Here is where everything went wrong. The tariff increase reduced trade, which reduced tariff revenues. The requirement to buy so much silver drove up the price of silver. Harrison and the Republicans squandered a budget surplus, which led to the return of Democratic President Grover Cleveland to a second term and Democratic Party control of Congress in 1892. Democrats repealed the Sherman Silver Purchase Act.Within four days, the price of silver dropped 25%. This triggered deflation. Unemployment shot up from 3% in 1892, to 11% in 1893, and then to 18% in 1894. In Chicago, 100,000 men were living on the streets and as winter approached, men committed petty crimes just to go to jail for a place to eat and sleep. Dropping the tariff in 1894 did nothing to alleviate the situation.
     Thus we had the government create a problem by raising tariffs and artificially raising silver prices, followed by a government solution that made the problem worse.
     Here is where Coxey came in. He thought the answer lie in having a group of unemployed men marching on Washington to demand the government create public works to hire the unemployed.  On March 25, 1894, Coxey led a parade of 100 unemployed workers Massillon, Ohio. They were off to see the wizards in Washington. Other branches from other states joined in the march. Many marchers were laid off railroad workers as the depression literally stopped the nation. Coxey expected 100,000 people to join. Only 500 would be there by the time they reached Washington. They were met by 25 mounted police.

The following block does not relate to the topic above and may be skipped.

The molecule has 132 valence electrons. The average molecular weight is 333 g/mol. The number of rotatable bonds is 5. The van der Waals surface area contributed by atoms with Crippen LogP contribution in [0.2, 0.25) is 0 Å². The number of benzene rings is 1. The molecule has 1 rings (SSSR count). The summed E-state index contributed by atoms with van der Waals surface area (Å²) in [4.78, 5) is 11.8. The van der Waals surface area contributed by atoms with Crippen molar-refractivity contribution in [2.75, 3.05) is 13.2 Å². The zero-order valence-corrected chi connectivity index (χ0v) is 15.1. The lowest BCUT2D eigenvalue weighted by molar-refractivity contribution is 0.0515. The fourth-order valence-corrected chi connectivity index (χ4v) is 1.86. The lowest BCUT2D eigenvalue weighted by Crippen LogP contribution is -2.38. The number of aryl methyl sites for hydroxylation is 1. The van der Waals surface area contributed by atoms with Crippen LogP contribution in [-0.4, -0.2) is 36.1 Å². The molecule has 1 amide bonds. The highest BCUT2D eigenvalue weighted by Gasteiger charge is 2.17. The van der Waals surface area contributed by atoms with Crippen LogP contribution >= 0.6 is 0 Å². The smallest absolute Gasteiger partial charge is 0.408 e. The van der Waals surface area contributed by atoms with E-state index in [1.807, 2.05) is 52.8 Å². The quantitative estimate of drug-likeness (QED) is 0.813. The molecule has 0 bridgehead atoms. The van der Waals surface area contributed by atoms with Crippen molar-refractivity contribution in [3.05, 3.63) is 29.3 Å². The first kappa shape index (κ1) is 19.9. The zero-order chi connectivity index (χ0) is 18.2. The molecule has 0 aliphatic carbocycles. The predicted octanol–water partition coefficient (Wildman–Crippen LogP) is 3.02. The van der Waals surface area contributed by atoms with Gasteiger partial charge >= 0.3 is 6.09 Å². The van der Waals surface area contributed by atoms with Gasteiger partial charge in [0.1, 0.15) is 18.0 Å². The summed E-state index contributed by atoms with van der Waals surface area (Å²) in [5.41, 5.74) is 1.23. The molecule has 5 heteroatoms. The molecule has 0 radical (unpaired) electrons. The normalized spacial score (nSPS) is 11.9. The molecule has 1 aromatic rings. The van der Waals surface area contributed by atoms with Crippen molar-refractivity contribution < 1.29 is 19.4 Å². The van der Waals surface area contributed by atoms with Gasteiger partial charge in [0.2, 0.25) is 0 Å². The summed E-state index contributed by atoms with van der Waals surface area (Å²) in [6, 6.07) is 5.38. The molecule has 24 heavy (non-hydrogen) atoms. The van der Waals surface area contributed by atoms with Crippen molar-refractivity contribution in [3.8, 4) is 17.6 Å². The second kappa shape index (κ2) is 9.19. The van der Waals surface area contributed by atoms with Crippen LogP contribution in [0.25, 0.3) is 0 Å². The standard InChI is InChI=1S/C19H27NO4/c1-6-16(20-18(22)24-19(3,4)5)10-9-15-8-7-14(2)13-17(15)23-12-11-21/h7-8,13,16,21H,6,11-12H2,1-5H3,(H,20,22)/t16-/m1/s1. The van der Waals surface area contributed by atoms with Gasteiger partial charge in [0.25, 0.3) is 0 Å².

Witnessing the scene was anti-capitalist muckraker Ray Stannard Baker, who wrote, “Coxey’s carriage (stopped near the B street entrance to the grounds…Rising from his seat, he stooped over and kissed his wife, as if realizing something of the terrible ordeal to follow.”
     According to Baker's report, 400 mounted police showed up to quell a crowd of 500 people. His account of the police activity is in keeping with other accounts: “The mounted policemen lost their heads…and began striking everyone within reach. Women and children were ruthlessly ridden down… All this time Coxey had been struggling through the crowd toward the central steps of the capital…. Before anyone knew it Coxey was bounding up the East front… He was up to the tenth step before he was recognized. Then the officers closed in on him.”